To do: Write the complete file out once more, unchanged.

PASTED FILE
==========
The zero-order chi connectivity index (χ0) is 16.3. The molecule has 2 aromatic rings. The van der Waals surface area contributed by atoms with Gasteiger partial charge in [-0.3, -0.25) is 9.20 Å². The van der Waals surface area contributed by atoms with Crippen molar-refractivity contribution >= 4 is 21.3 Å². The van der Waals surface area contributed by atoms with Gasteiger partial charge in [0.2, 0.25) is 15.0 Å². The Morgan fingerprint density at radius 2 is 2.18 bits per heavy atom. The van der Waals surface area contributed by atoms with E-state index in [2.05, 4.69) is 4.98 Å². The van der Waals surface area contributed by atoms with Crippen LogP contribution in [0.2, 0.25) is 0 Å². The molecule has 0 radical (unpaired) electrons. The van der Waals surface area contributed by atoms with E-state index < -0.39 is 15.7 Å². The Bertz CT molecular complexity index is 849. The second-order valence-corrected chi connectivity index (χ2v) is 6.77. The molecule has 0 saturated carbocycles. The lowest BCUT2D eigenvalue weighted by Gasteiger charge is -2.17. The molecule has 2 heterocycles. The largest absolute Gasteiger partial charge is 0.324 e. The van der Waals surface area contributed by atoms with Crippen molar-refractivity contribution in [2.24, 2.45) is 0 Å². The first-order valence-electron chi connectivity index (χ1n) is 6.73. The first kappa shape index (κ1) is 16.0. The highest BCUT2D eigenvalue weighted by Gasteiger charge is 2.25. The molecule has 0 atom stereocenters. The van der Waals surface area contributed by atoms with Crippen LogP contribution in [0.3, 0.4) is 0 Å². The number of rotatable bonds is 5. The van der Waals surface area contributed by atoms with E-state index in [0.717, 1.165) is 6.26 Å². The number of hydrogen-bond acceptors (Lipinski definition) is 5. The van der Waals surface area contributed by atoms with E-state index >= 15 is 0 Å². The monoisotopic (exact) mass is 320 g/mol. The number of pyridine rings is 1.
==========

The zero-order chi connectivity index (χ0) is 16.3. The molecule has 2 aromatic rings. The van der Waals surface area contributed by atoms with Gasteiger partial charge in [-0.3, -0.25) is 9.20 Å². The van der Waals surface area contributed by atoms with Crippen molar-refractivity contribution >= 4 is 21.3 Å². The van der Waals surface area contributed by atoms with Gasteiger partial charge in [0.2, 0.25) is 15.0 Å². The Morgan fingerprint density at radius 2 is 2.18 bits per heavy atom. The van der Waals surface area contributed by atoms with E-state index in [2.05, 4.69) is 4.98 Å². The van der Waals surface area contributed by atoms with Crippen LogP contribution in [0.2, 0.25) is 0 Å². The molecule has 0 radical (unpaired) electrons. The van der Waals surface area contributed by atoms with E-state index < -0.39 is 15.7 Å². The Bertz CT molecular complexity index is 849. The second-order valence-corrected chi connectivity index (χ2v) is 6.77. The molecule has 0 saturated carbocycles. The lowest BCUT2D eigenvalue weighted by Gasteiger charge is -2.17. The molecule has 2 heterocycles. The largest absolute Gasteiger partial charge is 0.324 e. The van der Waals surface area contributed by atoms with Crippen molar-refractivity contribution in [2.24, 2.45) is 0 Å². The first-order valence-electron chi connectivity index (χ1n) is 6.73. The first kappa shape index (κ1) is 16.0. The highest BCUT2D eigenvalue weighted by Gasteiger charge is 2.25. The molecule has 0 atom stereocenters. The van der Waals surface area contributed by atoms with Crippen LogP contribution in [0.3, 0.4) is 0 Å². The number of rotatable bonds is 5. The van der Waals surface area contributed by atoms with E-state index in [0.717, 1.165) is 6.26 Å². The number of hydrogen-bond acceptors (Lipinski definition) is 5. The van der Waals surface area contributed by atoms with E-state index >= 15 is 0 Å². The monoisotopic (exact) mass is 320 g/mol. The number of pyridine rings is 1.